Today the Pennsylvania Supreme Court heard oral argument in the case arguing that Pennsylvania’s congressional districts violate the state Constitution.
Ordinarily a ruling on state constitutional grounds cannot be appealed to the U.S. Supreme Court, because there are no federal issues involved, but state Republicans are hinting at a SCOTUS appeal if they lose:
Drew Crompton, a lawyer for Senate President Pro Tempore Joseph Scarnati (R), hinted that Republicans were considering how to appeal to the U.S. Supreme Court should the Pennsylvania high court rule against them. He added that the League of Women Voters was using the lawsuit as a means to get more Democrats in Congress.
“If they create new law and new policy, then we’re just going to see what they do and what the remedy is and then decide whether or not we go to the U.S. Supreme Court,” Crompton told reporters. “Regardless of the plaintiffs trying to say that this is all state Supreme Court law and state constitutional, in the world that we live in, the federal law and the state law are intertwined. There’s no getting around that. And we should highlight the fact that these are congressional issues, so federal issues. I think we have a right to an appeal to the U.S. Supreme Court, I hope it doesn’t come to that.”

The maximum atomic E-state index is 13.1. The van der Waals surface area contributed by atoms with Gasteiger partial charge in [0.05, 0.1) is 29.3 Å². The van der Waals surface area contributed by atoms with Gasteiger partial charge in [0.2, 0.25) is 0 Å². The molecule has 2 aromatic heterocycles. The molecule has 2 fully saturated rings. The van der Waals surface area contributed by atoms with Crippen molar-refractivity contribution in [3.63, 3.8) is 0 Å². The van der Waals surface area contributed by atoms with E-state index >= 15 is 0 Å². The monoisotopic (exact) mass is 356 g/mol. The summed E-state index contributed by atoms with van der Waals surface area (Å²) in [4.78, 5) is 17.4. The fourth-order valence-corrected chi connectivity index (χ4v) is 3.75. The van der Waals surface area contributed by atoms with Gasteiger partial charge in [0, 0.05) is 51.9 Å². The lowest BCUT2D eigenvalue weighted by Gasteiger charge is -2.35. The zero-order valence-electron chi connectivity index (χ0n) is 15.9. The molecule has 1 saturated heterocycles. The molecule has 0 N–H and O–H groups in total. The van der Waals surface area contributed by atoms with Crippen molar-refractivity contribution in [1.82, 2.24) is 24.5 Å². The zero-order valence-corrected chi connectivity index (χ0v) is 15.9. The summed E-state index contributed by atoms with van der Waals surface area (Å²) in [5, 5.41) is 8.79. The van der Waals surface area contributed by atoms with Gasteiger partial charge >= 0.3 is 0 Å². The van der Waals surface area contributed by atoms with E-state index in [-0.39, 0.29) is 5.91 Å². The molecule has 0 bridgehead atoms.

R. Stanton Jones, a lawyer for the plaintiffs, said such an appeal to the U.S. Supreme Court was “absolutely not available,” because the congressional map was only being challenged under the state constitution.
I’m trying to think of what the federal argument could be, and the only thing I can see at this point is an argument that Article I vests in the state legislature, and not the state courts, the power to set the rules for congressional elections (subject to congressional override). These kinds of arguments have not [corrected] done well in recent years (think of the Arizona redistricting case), but perhaps that’s what the Republicans have in mind. Shades of Bush v. Gore….